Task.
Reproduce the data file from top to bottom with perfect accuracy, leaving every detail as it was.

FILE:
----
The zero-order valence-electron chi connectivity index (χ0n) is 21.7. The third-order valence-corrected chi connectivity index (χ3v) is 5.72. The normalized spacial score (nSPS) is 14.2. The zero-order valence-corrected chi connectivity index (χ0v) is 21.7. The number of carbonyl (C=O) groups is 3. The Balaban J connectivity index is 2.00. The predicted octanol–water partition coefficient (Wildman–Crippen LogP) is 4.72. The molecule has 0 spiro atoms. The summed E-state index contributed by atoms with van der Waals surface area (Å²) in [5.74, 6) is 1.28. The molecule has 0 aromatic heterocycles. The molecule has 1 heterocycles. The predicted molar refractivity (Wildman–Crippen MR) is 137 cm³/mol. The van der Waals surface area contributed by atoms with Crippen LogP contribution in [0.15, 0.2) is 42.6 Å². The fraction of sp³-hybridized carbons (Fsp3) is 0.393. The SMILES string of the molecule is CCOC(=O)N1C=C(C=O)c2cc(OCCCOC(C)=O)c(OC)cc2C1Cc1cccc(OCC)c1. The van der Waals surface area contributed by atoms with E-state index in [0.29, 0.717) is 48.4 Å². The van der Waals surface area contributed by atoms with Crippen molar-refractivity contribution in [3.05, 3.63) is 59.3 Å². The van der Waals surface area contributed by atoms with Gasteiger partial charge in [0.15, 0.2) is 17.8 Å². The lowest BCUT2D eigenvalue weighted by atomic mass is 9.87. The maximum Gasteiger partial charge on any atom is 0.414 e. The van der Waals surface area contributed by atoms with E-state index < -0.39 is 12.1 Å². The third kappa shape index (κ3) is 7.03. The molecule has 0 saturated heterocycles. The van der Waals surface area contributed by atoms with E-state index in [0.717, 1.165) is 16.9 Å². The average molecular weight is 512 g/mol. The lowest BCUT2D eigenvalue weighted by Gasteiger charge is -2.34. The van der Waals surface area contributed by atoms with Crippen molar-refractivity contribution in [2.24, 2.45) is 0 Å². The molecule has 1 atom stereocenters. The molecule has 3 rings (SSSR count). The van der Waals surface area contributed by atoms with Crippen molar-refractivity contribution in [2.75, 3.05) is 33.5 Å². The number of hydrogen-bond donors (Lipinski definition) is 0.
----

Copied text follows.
The zero-order valence-electron chi connectivity index (χ0n) is 21.7. The third-order valence-corrected chi connectivity index (χ3v) is 5.72. The normalized spacial score (nSPS) is 14.2. The zero-order valence-corrected chi connectivity index (χ0v) is 21.7. The number of carbonyl (C=O) groups is 3. The Balaban J connectivity index is 2.00. The predicted octanol–water partition coefficient (Wildman–Crippen LogP) is 4.72. The molecule has 0 spiro atoms. The summed E-state index contributed by atoms with van der Waals surface area (Å²) in [5.74, 6) is 1.28. The molecule has 0 aromatic heterocycles. The molecule has 1 heterocycles. The predicted molar refractivity (Wildman–Crippen MR) is 137 cm³/mol. The van der Waals surface area contributed by atoms with Crippen LogP contribution in [0.15, 0.2) is 42.6 Å². The fraction of sp³-hybridized carbons (Fsp3) is 0.393. The SMILES string of the molecule is CCOC(=O)N1C=C(C=O)c2cc(OCCCOC(C)=O)c(OC)cc2C1Cc1cccc(OCC)c1. The van der Waals surface area contributed by atoms with E-state index in [0.29, 0.717) is 48.4 Å². The van der Waals surface area contributed by atoms with Crippen molar-refractivity contribution in [3.05, 3.63) is 59.3 Å². The van der Waals surface area contributed by atoms with Gasteiger partial charge in [0.15, 0.2) is 17.8 Å². The lowest BCUT2D eigenvalue weighted by atomic mass is 9.87. The maximum Gasteiger partial charge on any atom is 0.414 e. The van der Waals surface area contributed by atoms with E-state index < -0.39 is 12.1 Å². The third kappa shape index (κ3) is 7.03. The molecule has 0 saturated heterocycles. The van der Waals surface area contributed by atoms with E-state index in [0.717, 1.165) is 16.9 Å². The average molecular weight is 512 g/mol. The lowest BCUT2D eigenvalue weighted by Gasteiger charge is -2.34. The van der Waals surface area contributed by atoms with Crippen molar-refractivity contribution in [2.24, 2.45) is 0 Å². The molecule has 1 atom stereocenters. The molecule has 3 rings (SSSR count). The van der Waals surface area contributed by atoms with Crippen molar-refractivity contribution in [2.75, 3.05) is 33.5 Å². The number of hydrogen-bond donors (Lipinski definition) is 0.